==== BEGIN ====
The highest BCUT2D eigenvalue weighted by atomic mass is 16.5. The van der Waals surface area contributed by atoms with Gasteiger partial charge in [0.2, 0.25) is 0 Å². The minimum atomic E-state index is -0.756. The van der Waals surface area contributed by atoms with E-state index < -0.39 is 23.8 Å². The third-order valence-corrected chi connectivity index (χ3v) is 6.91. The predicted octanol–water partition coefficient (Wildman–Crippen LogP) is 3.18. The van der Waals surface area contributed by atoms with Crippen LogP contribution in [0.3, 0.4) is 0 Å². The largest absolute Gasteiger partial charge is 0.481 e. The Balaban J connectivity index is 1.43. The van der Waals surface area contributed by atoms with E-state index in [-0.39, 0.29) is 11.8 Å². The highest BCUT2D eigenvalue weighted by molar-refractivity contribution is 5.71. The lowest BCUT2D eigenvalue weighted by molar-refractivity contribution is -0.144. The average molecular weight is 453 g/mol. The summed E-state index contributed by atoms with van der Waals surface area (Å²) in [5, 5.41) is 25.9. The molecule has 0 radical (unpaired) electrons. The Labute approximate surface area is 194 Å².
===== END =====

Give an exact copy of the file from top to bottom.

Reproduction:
The highest BCUT2D eigenvalue weighted by atomic mass is 16.5. The van der Waals surface area contributed by atoms with Gasteiger partial charge in [0.2, 0.25) is 0 Å². The minimum atomic E-state index is -0.756. The van der Waals surface area contributed by atoms with E-state index < -0.39 is 23.8 Å². The third-order valence-corrected chi connectivity index (χ3v) is 6.91. The predicted octanol–water partition coefficient (Wildman–Crippen LogP) is 3.18. The van der Waals surface area contributed by atoms with Crippen LogP contribution in [0.3, 0.4) is 0 Å². The largest absolute Gasteiger partial charge is 0.481 e. The Balaban J connectivity index is 1.43. The van der Waals surface area contributed by atoms with E-state index in [-0.39, 0.29) is 11.8 Å². The highest BCUT2D eigenvalue weighted by molar-refractivity contribution is 5.71. The lowest BCUT2D eigenvalue weighted by molar-refractivity contribution is -0.144. The average molecular weight is 453 g/mol. The summed E-state index contributed by atoms with van der Waals surface area (Å²) in [5, 5.41) is 25.9. The molecule has 0 radical (unpaired) electrons. The Labute approximate surface area is 194 Å².